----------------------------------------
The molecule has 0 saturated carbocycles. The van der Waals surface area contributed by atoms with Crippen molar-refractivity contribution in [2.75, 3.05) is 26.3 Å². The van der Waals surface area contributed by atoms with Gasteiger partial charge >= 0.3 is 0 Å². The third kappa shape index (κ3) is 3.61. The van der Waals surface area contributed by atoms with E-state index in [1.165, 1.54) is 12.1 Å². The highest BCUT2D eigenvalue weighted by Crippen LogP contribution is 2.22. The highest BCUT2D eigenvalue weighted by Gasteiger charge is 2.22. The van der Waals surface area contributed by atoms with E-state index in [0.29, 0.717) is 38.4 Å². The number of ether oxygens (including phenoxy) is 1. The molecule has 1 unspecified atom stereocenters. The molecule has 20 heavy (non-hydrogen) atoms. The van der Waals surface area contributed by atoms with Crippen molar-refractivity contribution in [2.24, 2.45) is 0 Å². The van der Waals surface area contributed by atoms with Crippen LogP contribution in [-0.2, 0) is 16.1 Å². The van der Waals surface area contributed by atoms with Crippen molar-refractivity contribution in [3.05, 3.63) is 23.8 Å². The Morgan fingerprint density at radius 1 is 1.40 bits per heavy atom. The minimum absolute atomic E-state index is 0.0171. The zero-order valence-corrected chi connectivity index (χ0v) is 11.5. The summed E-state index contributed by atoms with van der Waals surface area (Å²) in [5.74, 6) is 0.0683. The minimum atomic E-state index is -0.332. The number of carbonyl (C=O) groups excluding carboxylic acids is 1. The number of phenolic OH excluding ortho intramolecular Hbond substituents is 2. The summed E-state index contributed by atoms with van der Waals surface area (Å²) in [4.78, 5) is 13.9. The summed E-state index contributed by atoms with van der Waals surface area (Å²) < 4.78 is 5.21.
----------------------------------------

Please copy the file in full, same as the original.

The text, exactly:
The molecule has 0 saturated carbocycles. The van der Waals surface area contributed by atoms with Crippen molar-refractivity contribution in [2.75, 3.05) is 26.3 Å². The van der Waals surface area contributed by atoms with Gasteiger partial charge >= 0.3 is 0 Å². The third kappa shape index (κ3) is 3.61. The van der Waals surface area contributed by atoms with E-state index in [1.165, 1.54) is 12.1 Å². The highest BCUT2D eigenvalue weighted by Crippen LogP contribution is 2.22. The highest BCUT2D eigenvalue weighted by Gasteiger charge is 2.22. The van der Waals surface area contributed by atoms with E-state index in [0.29, 0.717) is 38.4 Å². The number of ether oxygens (including phenoxy) is 1. The molecule has 1 unspecified atom stereocenters. The molecule has 20 heavy (non-hydrogen) atoms. The van der Waals surface area contributed by atoms with Crippen molar-refractivity contribution in [2.24, 2.45) is 0 Å². The van der Waals surface area contributed by atoms with Crippen LogP contribution in [-0.2, 0) is 16.1 Å². The van der Waals surface area contributed by atoms with Crippen molar-refractivity contribution in [3.05, 3.63) is 23.8 Å². The Morgan fingerprint density at radius 1 is 1.40 bits per heavy atom. The minimum absolute atomic E-state index is 0.0171. The zero-order valence-corrected chi connectivity index (χ0v) is 11.5. The summed E-state index contributed by atoms with van der Waals surface area (Å²) in [5.74, 6) is 0.0683. The minimum atomic E-state index is -0.332. The number of carbonyl (C=O) groups excluding carboxylic acids is 1. The number of phenolic OH excluding ortho intramolecular Hbond substituents is 2. The summed E-state index contributed by atoms with van der Waals surface area (Å²) in [4.78, 5) is 13.9. The summed E-state index contributed by atoms with van der Waals surface area (Å²) < 4.78 is 5.21.